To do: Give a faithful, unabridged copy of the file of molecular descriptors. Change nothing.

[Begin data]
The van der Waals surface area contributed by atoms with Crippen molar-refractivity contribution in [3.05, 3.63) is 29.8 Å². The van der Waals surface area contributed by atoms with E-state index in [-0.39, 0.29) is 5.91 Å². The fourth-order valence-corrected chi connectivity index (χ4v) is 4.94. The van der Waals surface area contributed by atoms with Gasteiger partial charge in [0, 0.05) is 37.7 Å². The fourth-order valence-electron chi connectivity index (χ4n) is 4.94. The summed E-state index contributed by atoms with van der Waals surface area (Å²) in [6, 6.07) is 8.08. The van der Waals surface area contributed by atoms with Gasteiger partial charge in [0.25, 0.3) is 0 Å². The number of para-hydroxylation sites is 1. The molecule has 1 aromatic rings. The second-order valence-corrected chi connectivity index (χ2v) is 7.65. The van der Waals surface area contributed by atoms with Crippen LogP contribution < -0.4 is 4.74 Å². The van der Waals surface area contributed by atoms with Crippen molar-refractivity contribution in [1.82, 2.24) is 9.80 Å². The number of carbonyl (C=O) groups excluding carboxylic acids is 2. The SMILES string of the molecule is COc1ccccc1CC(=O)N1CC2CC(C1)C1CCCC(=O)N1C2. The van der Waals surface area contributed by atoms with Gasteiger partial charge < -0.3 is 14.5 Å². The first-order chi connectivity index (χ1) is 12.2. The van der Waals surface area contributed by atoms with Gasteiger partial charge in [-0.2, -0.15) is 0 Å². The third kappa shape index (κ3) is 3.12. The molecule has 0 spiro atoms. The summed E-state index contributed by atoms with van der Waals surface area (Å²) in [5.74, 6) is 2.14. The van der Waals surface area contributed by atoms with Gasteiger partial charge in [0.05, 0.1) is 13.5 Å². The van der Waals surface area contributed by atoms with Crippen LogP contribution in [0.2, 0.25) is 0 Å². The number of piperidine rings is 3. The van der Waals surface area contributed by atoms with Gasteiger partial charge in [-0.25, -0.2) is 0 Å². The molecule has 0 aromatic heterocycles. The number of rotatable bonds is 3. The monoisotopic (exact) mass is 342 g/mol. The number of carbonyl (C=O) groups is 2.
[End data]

The van der Waals surface area contributed by atoms with Crippen molar-refractivity contribution in [3.05, 3.63) is 29.8 Å². The van der Waals surface area contributed by atoms with E-state index in [-0.39, 0.29) is 5.91 Å². The fourth-order valence-corrected chi connectivity index (χ4v) is 4.94. The van der Waals surface area contributed by atoms with Gasteiger partial charge in [0, 0.05) is 37.7 Å². The fourth-order valence-electron chi connectivity index (χ4n) is 4.94. The summed E-state index contributed by atoms with van der Waals surface area (Å²) in [6, 6.07) is 8.08. The van der Waals surface area contributed by atoms with Gasteiger partial charge in [0.25, 0.3) is 0 Å². The number of para-hydroxylation sites is 1. The molecule has 1 aromatic rings. The second-order valence-corrected chi connectivity index (χ2v) is 7.65. The van der Waals surface area contributed by atoms with Crippen LogP contribution < -0.4 is 4.74 Å². The van der Waals surface area contributed by atoms with Crippen molar-refractivity contribution in [1.82, 2.24) is 9.80 Å². The number of carbonyl (C=O) groups excluding carboxylic acids is 2. The SMILES string of the molecule is COc1ccccc1CC(=O)N1CC2CC(C1)C1CCCC(=O)N1C2. The van der Waals surface area contributed by atoms with Gasteiger partial charge < -0.3 is 14.5 Å². The first-order chi connectivity index (χ1) is 12.2. The van der Waals surface area contributed by atoms with Gasteiger partial charge in [-0.2, -0.15) is 0 Å². The third kappa shape index (κ3) is 3.12. The molecule has 0 spiro atoms. The summed E-state index contributed by atoms with van der Waals surface area (Å²) in [5.74, 6) is 2.14. The van der Waals surface area contributed by atoms with Gasteiger partial charge in [0.05, 0.1) is 13.5 Å². The van der Waals surface area contributed by atoms with Crippen LogP contribution in [0.2, 0.25) is 0 Å². The number of piperidine rings is 3. The van der Waals surface area contributed by atoms with Gasteiger partial charge in [-0.25, -0.2) is 0 Å². The molecule has 0 aromatic heterocycles. The number of rotatable bonds is 3. The monoisotopic (exact) mass is 342 g/mol. The number of carbonyl (C=O) groups is 2.